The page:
Molecules 20 01755 i007
To a flask equipped with condenser, magnesium turnings (0.583 g, 24 mmol), iodine (50 mg), and dry THF (20 mL) were added and the flask was kept under argon gas flow. Vinyl bromide (1 M in THF, 24 mL, 24 mmol) was added drop-wise into the flask while heating the reaction mixture at 40 °C. Later, the resulting reaction mixture was stirred for 1 h at 50 °C before cooling it to room temperature. This solution was then added dropwise using a cannula into another flask containing benzophenone (3.644 g, 20 mmol) in THF (20 mL) at −78 °C. The resulting reaction mixture was then warmed to room temperature and stirred for 16 h. Reaction contents were then quenched with ice and extracted with diethyl ether (3 × 30 mL). The combined ether layers were washed with water (15 mL), brine (15 mL), dried over anhydrous Na2SO4, filtered and concentrated using rotary evaporator. Purification of the crude product by column chromatography (15% EtOAc in hexane) afforded 1,1-diphenylprop-2-en-1-ol [13] (2.691 g, 64%).
A solution of phosphorus tribromide (2.7016 g, 10.0 mmol) was added drop-wise to a flask containing 1,1-diphenylprop-2-en-1-ol (1.892 g, 9 mmol) and pyridine (0.711 g, 9 mmol) in dry tetrahydrofuran (20 mL) at 0 °C under argon gas. The resulting solution was warmed to room temperature and further stirred for 16 h. At this point, the reaction was quenched with water (10 mL) and extracted with diethyl ether (3 × 10 mL). The combined ether layers were washed with water (10 mL), brine (10 mL), dried over anhy. Na2SO4, filtered, concentrated using rotary evaporator and afforded (3-bromoprop-1-ene-1,1-diyl)dibenzene [13] (1.516 g, 62%).
To a flask containing K2CO3 (0.691 g, 5 mmol) in acetone (20 mL) was added with 2-iodophenol (0.660 g, 3 mmol) in acetone (2 mL) and (3-bromoprop-1-ene-1,1-diyl)dibenzene (0.682 g, 2.5 mmol) in acetone (2 mL) at room temperature and the resulting reaction mixture was stirred at reflux conditions for 16 h. At this point, the reaction was quenched with water (10 mL) and extracted with diethyl ether (3 × 15 mL). The combined ether layers were washed with water (10 mL), brine (10 mL), dried over anhydrous Na2SO4, filtered, concentrated using rotary evaporator. The crude product was then purified by column chromatography (2% diethyl ether in hexane) to afford desired (3-(2-iodophenoxy)prop-1-ene-1,1-diyl)dibenzene 19 [13] (0.746 g, 72%) as a viscous pale yellow oil. νmax (neat)/cm−1 3057, 3023, 1580, 1470, 1441, 1377, 1241, 1020, 731; 1H-NMR (400 MHz, CDCl3) δ 4.67 (2H, d, J = 6.8 Hz, ArOCH2), 6.38 (1H, t, J = 6.8 Hz, HC = CPh2), 6.66–6.72 (2H, m, ArH), 7.20–7.31 (8H, m, ArH), 7.36–7.44 (3H, m, ArH), 7.79 (2H, dd, J = 7.6, 1.6 Hz, ArH); 13C-NMR (100 MHz, CDCl3) δ 67.5 (CH2), 87.1 (C), 113.0 (CH), 122.8 (CH), 123.6 (CH), 127.9 (CH), 128.0 (CH), 128.3 (CH), 128.5 (CH), 129.4 (CH), 129.9 (CH), 139.0 (C), 139.6 (CH), 141.6 (C), 146.0 (C), 157.4 (C). Spectral data of this compound were consistent with literature data [13].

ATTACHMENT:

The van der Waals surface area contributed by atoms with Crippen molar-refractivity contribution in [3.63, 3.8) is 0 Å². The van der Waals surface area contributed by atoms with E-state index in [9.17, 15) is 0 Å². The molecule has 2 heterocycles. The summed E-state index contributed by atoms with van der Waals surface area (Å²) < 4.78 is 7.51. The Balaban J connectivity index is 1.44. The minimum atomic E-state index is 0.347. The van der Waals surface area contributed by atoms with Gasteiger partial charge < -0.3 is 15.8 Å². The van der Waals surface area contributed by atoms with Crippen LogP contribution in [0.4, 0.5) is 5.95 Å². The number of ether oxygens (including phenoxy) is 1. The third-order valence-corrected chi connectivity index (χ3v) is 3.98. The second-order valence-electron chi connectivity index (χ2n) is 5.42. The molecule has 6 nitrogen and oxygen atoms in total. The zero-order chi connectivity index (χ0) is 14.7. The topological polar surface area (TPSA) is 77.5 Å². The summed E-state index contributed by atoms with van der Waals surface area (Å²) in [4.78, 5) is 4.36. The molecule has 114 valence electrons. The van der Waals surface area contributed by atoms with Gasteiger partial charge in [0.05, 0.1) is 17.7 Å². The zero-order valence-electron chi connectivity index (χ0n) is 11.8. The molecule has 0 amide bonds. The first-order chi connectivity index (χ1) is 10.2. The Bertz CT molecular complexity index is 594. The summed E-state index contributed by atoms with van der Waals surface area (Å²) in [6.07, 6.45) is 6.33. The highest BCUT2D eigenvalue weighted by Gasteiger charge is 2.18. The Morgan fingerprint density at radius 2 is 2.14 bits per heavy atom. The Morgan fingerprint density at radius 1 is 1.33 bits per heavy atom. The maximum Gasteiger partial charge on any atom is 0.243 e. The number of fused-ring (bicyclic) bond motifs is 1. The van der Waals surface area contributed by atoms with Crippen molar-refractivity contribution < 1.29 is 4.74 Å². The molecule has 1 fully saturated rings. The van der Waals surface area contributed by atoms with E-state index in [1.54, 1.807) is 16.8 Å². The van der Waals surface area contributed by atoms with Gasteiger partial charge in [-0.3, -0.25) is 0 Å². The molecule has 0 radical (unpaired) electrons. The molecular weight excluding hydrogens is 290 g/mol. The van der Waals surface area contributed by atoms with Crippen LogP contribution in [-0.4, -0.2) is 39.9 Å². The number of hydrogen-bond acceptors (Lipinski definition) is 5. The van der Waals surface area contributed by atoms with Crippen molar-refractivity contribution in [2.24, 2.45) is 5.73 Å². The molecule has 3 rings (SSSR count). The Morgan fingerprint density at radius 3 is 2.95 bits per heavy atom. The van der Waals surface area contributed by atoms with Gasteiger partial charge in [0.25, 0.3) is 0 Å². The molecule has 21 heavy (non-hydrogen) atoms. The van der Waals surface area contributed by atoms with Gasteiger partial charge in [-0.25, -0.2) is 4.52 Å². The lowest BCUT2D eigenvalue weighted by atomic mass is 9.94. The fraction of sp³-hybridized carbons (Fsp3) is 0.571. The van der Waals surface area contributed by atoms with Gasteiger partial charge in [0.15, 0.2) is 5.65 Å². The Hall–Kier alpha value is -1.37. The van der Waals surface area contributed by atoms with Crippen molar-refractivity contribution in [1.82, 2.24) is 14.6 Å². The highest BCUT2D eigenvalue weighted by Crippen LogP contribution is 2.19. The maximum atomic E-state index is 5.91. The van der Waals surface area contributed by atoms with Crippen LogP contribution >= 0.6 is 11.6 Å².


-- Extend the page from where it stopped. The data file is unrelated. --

3.4. Synthesis of 1-Iodo-2-((3-methylbut-2-en-1-yl)oxy)benzene (23)

Molecules 20 01755 i008
To a flask containing K2CO3 (0.829 g, 6 mmol) in acetone (20 mL) was added with 2-iodophenol (0.968 g, 4.4 mmol) in acetone (2 mL) and 1-bromo-3-methylbut-2-ene (0.596 g, 4 mmol) in acetone (2 mL) at room temperature and the resulting reaction mixture was stirred at reflux conditions for 16 h. At this point, the reaction was quenched with water (10 mL) and extracted with diethyl ether (3 × 15 mL). The combined ether layers were washed with water (10 mL), brine (10 mL), dried over anhy. Na2SO4, filtered, concentrated using rotary evaporator. The crude product was then purified by column chromatography (2% diethyl ether in hexane) to afford desired 1-iodo-2-((3-methylbut-2-en-1-yl)oxy)benzene (0.719 g, 62%) as a colourless oil. νmax (neat)/cm−1 3060, 2913, 2930, 1582, 1470, 1439, 1383, 1275, 1230, 1050, 1018, 746; 1H-NMR (400 MHz, CDCl3) δ 1.76 (3H, s, CH3), 1.80 (3H, s, CH3), 4.59 (2H, d, J = 6.8 Hz, ArOCH2), 5.50–5.54 (1H, m, HC = C(CH3)2), 6.71 (1H, td, J = 7.6, 1.6 Hz, ArH), 6.83 (1H, d, J = 8.0, 1.2 Hz, ArH), 7.26–7.31 (1H, m, ArH), 7.78 (1H, dd, J = 8.0, 1.6 Hz, ArH); 13C-NMR (100 MHz, CDCl3) δ 18.5 (CH3), 25.9 (CH3), 66.4 (CH2), 87.1 (C), 112.8 (CH), 119.6 (CH), 122.5 (CH), 129.4 (CH), 138.0 (C), 139.6 (CH), 157.6 (C). Spectral data of this compound were consistent with literature data [24].

3.5. General Reaction Procedure

Substrate (0.5 mmol) and additive were added to a pressure tube. KOtBu and benzene were added into the tube in a glove box. The tube was then sealed properly before removing from the glove box and reaction was done as described in the Tables (time and temperature). Later, the pressure tube was cooled to room temperature. The reaction was quenched with water (10 mL) and extracted with diethyl ether (3 × 15 mL). The combined ether layers were then washed with water (10 mL), brine (10 mL) and dried over anhydrous sodium sulfate. The crude product was obtained after evaporation of solvent under reduced pressure using a rotary evaporator. The crude product was then adsorbed onto silica and purified by column chromatography (100% hexane), providing the corresponding coupling products.

3.5.1. Data for Compound 6a

Molecules 20 01755 i009
White solid m.p. 70–72 °C (lit.: [25] 70 °C). νmax (neat)/cm−1 3057, 3023, 1601, 1493, 1446, 1078, 1033, 908, 731; 1H-NMR (400 MHz, CDCl3) δ 6.98 (1H, s, ArCH = CPh2), 7.03–7.05 (2H, m, ArH), 7.11–7.15 (3H, m, ArH), 7.21–7.23 (2H, m, ArH), 7.29–7.36 (8H, m, ArH); 13C-NMR (100 MHz, CDCl3) δ 126.9 (CH), 127.5 (CH), 127.6 (CH), 127.7 (CH), 128.1 (CH), 128.3 (CH), 128.34 (CH), 128.8 (CH), 129.7 (CH), 130.5 (CH), 137.5 (C), 140.5 (C), 142.7 (C), 143.6 (C). Spectral data of this compound were consistent with literature data [26].

3.5.2. Data for Compound 15a